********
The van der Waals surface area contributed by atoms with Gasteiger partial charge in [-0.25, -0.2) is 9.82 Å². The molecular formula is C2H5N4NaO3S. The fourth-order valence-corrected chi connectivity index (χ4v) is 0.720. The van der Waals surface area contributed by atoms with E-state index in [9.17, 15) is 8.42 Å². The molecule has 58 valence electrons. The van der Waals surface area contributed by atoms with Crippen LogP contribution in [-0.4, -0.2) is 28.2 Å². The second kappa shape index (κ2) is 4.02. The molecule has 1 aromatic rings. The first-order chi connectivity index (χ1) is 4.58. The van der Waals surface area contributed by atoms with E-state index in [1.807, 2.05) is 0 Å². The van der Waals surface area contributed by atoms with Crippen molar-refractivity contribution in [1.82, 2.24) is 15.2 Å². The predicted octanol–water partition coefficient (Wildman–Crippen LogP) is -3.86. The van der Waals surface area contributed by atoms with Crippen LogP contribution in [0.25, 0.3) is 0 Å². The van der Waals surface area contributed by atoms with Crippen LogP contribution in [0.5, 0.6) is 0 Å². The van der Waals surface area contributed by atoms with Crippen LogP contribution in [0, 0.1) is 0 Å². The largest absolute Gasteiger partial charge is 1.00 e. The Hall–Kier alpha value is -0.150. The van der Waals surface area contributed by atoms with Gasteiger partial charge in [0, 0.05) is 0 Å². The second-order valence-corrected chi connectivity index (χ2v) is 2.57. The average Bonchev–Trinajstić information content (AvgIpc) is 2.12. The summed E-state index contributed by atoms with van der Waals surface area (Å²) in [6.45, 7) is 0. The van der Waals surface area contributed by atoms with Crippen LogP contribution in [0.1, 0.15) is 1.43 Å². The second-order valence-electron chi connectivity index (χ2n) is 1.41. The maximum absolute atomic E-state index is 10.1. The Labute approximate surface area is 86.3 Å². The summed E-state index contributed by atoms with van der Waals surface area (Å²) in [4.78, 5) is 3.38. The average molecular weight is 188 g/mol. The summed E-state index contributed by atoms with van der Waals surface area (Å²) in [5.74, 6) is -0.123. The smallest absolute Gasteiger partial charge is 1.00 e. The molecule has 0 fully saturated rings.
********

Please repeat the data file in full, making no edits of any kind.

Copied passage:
The van der Waals surface area contributed by atoms with Gasteiger partial charge in [-0.25, -0.2) is 9.82 Å². The molecular formula is C2H5N4NaO3S. The fourth-order valence-corrected chi connectivity index (χ4v) is 0.720. The van der Waals surface area contributed by atoms with E-state index in [9.17, 15) is 8.42 Å². The molecule has 58 valence electrons. The van der Waals surface area contributed by atoms with Crippen LogP contribution in [-0.4, -0.2) is 28.2 Å². The second kappa shape index (κ2) is 4.02. The molecule has 1 aromatic rings. The first-order chi connectivity index (χ1) is 4.58. The van der Waals surface area contributed by atoms with E-state index in [1.807, 2.05) is 0 Å². The van der Waals surface area contributed by atoms with Crippen molar-refractivity contribution in [1.82, 2.24) is 15.2 Å². The predicted octanol–water partition coefficient (Wildman–Crippen LogP) is -3.86. The van der Waals surface area contributed by atoms with Crippen LogP contribution in [0.25, 0.3) is 0 Å². The van der Waals surface area contributed by atoms with Crippen LogP contribution in [0.5, 0.6) is 0 Å². The van der Waals surface area contributed by atoms with Crippen LogP contribution in [0, 0.1) is 0 Å². The largest absolute Gasteiger partial charge is 1.00 e. The Hall–Kier alpha value is -0.150. The van der Waals surface area contributed by atoms with Gasteiger partial charge in [0, 0.05) is 0 Å². The second-order valence-corrected chi connectivity index (χ2v) is 2.57. The average Bonchev–Trinajstić information content (AvgIpc) is 2.12. The summed E-state index contributed by atoms with van der Waals surface area (Å²) in [6.45, 7) is 0. The van der Waals surface area contributed by atoms with Crippen LogP contribution in [0.1, 0.15) is 1.43 Å². The second-order valence-electron chi connectivity index (χ2n) is 1.41. The maximum absolute atomic E-state index is 10.1. The Labute approximate surface area is 86.3 Å². The summed E-state index contributed by atoms with van der Waals surface area (Å²) in [4.78, 5) is 3.38. The average molecular weight is 188 g/mol. The summed E-state index contributed by atoms with van der Waals surface area (Å²) in [5.74, 6) is -0.123. The smallest absolute Gasteiger partial charge is 1.00 e. The molecule has 0 fully saturated rings.